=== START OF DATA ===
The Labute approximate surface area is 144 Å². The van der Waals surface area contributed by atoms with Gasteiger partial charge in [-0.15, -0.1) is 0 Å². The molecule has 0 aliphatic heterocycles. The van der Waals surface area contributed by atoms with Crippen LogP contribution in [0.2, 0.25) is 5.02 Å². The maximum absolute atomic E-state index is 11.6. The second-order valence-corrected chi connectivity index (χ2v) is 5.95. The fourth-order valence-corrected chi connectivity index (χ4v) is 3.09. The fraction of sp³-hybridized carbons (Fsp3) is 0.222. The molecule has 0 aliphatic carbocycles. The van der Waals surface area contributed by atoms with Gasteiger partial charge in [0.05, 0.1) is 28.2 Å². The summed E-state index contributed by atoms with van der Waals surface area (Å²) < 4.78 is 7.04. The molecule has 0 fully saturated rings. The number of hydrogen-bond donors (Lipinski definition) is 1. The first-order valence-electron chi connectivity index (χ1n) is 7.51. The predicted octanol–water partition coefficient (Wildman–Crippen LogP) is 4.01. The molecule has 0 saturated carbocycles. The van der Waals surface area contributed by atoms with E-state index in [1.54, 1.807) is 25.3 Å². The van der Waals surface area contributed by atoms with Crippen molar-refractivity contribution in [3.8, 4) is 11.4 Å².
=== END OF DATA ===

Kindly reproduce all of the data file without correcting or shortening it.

The Labute approximate surface area is 144 Å². The van der Waals surface area contributed by atoms with Gasteiger partial charge in [-0.15, -0.1) is 0 Å². The molecule has 0 aliphatic heterocycles. The van der Waals surface area contributed by atoms with Crippen LogP contribution in [0.2, 0.25) is 5.02 Å². The maximum absolute atomic E-state index is 11.6. The second-order valence-corrected chi connectivity index (χ2v) is 5.95. The fourth-order valence-corrected chi connectivity index (χ4v) is 3.09. The fraction of sp³-hybridized carbons (Fsp3) is 0.222. The molecule has 0 aliphatic carbocycles. The van der Waals surface area contributed by atoms with Gasteiger partial charge in [0.05, 0.1) is 28.2 Å². The summed E-state index contributed by atoms with van der Waals surface area (Å²) < 4.78 is 7.04. The molecule has 0 fully saturated rings. The number of hydrogen-bond donors (Lipinski definition) is 1. The first-order valence-electron chi connectivity index (χ1n) is 7.51. The predicted octanol–water partition coefficient (Wildman–Crippen LogP) is 4.01. The molecule has 0 saturated carbocycles. The van der Waals surface area contributed by atoms with E-state index in [1.54, 1.807) is 25.3 Å². The van der Waals surface area contributed by atoms with Crippen molar-refractivity contribution in [3.8, 4) is 11.4 Å².